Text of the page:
It is that time once again where the hurricane season is quickly approaching. It is prudent for North Carolina businesses to start their efforts now in order to be able to win government contracts post-hurricane.
In the aftermath of a disaster, potential contractors swarm to the site hoping for a piece of the clean-up and recover effort. For inexperienced players, it can be chaotic, confusing, and cut-throat. Informal subcontracting agreements are made on the ground, which may not be enforceable, and third-party firms falsely promise no-bid contracts to those who pay big bucks to be on a “priority vendors list” (there is no such list). Government officials in charge of relief efforts are overwhelmed and information may be hard to come by. What is a small contractor to do?
Know the Facts
- The Thomas T. Stafford Disaster Relief and Emergency Assistance Act requires FEMA to contract with businesses located in the affected area when feasible and practical.
- State and local government agencies control a large proportion of disaster response activities, so many of the contracting opportunities will come through these offices. At the time of a disaster, they may initially rely upon contracts already in place.
- Potential contractors must be registered in the appropriate federal, state, and/or local databases to be eligible for contract awards.
Take Care of the Fundamentals
- Make sure that you are registered in all applicable databases (see below) and that your company information is accurate, complete (including detailed capabilities listings), and consistent across all the various registrations (i.e., use the same company name, address, numbers, email, and web addresses). This will make it easier for government agencies to cross-check your information. Note: your SAM registration must match your IRS and DUNS information.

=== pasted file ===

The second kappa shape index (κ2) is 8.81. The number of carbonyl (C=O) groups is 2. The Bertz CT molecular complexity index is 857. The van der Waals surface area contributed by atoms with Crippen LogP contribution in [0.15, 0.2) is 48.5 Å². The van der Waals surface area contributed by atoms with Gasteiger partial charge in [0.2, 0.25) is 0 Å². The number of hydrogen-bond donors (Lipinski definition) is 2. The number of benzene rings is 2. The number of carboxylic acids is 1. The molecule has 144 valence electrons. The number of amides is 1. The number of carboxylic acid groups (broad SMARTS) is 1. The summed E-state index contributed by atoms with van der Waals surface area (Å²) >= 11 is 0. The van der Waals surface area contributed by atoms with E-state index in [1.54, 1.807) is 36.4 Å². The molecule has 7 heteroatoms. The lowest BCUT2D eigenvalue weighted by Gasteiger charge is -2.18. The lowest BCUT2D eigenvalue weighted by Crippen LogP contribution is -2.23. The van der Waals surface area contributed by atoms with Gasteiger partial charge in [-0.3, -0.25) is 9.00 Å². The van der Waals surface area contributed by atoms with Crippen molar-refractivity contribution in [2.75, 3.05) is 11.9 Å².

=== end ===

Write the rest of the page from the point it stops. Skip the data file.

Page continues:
- Make sure your company is well represented online with an up-to-date website that clearly describes the goods and services you offer and, if possible, includes a link to your catalogue. Especially in emergencies, agency buyers may rely on the internet for market research.
- Actively research contract opportunities and then pursue them. See below for information on federal agencies (like FEMA and the Army Corps of Engineers), as well as for state and local agencies in North Carolina.
Look for Federal Government Opportunities
State and Local Government Contracting
Establish relationships with municipal and county governments, as well as state procurement offices. Often these offices control much of the work that is done. In fact, FEMA doesn’t do anything without request and concurrence from the state, local, and (when applicable) tribal governments. The type, kind, and quantity of assistance FEMA provides is entirely up to state and local authorities. If debris removal contracts are already in place for routine incidents, such as wind or ice storms, those contracts will probably be used for major disasters first.
So, make sure that you are registered in all applicable state and local databases – not only those local to you, but those in areas you might travel to in response to a disaster.
North Carolina State Contracting Sites
North Carolina Office of Recovery and Resiliency (NCORR) is another great source of information for businesses in the state looking for assistance in the aftermath of a disaster. ReBuild NC
We provide a wide range of government contracting help! There are never shortcuts in government contracting. Your local Government Contracting Assistance Program (GCAP) counselor can help you—at no cost—take the steps you need to be eligible, to find, and to bid on government contracts. Disaster recovery is a long process. Doing the right things now will position you to take advantage of opportunities that are still weeks or months down the road.
Assistance topics include (but are not limited to!):
- Determining suitability for contracting
- Securing necessary registrations (including SAM registration)
- SDB, 8(a), HUBZone, and other certifications
- Researching procurement histories
- Identifying bid opportunities
- Proposal preparation assistance
- Contract performance issues
- Preparing for audit
Locate your local GCAP counselor for assistance with your government contracting efforts.